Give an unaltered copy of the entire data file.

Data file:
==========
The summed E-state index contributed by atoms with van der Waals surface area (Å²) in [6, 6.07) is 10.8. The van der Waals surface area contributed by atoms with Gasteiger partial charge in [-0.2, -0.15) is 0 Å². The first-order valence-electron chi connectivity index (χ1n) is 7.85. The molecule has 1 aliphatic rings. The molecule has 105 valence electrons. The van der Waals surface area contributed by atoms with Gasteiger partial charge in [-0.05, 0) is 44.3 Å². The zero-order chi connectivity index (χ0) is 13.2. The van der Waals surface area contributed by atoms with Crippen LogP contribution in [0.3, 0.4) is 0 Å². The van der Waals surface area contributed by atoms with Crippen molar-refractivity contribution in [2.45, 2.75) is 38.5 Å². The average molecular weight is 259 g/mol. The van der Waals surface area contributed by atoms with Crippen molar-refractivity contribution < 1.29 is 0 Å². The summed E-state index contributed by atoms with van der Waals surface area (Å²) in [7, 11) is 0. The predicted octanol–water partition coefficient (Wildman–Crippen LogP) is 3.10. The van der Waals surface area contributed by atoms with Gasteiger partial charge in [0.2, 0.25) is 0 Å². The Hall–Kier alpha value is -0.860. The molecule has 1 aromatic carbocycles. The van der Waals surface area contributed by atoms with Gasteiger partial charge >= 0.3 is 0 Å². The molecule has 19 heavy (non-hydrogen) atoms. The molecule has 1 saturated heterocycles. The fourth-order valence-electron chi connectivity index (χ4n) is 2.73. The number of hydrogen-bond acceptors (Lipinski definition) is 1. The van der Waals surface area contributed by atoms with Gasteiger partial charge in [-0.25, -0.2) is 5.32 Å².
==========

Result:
The summed E-state index contributed by atoms with van der Waals surface area (Å²) in [6, 6.07) is 10.8. The van der Waals surface area contributed by atoms with Gasteiger partial charge in [-0.2, -0.15) is 0 Å². The first-order valence-electron chi connectivity index (χ1n) is 7.85. The molecule has 1 aliphatic rings. The molecule has 105 valence electrons. The van der Waals surface area contributed by atoms with Gasteiger partial charge in [-0.05, 0) is 44.3 Å². The zero-order chi connectivity index (χ0) is 13.2. The van der Waals surface area contributed by atoms with Crippen LogP contribution in [0.3, 0.4) is 0 Å². The van der Waals surface area contributed by atoms with Crippen molar-refractivity contribution in [2.45, 2.75) is 38.5 Å². The average molecular weight is 259 g/mol. The van der Waals surface area contributed by atoms with Crippen molar-refractivity contribution < 1.29 is 0 Å². The summed E-state index contributed by atoms with van der Waals surface area (Å²) in [7, 11) is 0. The predicted octanol–water partition coefficient (Wildman–Crippen LogP) is 3.10. The van der Waals surface area contributed by atoms with Gasteiger partial charge in [0.2, 0.25) is 0 Å². The Hall–Kier alpha value is -0.860. The molecule has 1 aromatic carbocycles. The van der Waals surface area contributed by atoms with Gasteiger partial charge >= 0.3 is 0 Å². The molecule has 19 heavy (non-hydrogen) atoms. The molecule has 1 saturated heterocycles. The fourth-order valence-electron chi connectivity index (χ4n) is 2.73. The number of hydrogen-bond acceptors (Lipinski definition) is 1. The van der Waals surface area contributed by atoms with Gasteiger partial charge in [-0.25, -0.2) is 5.32 Å².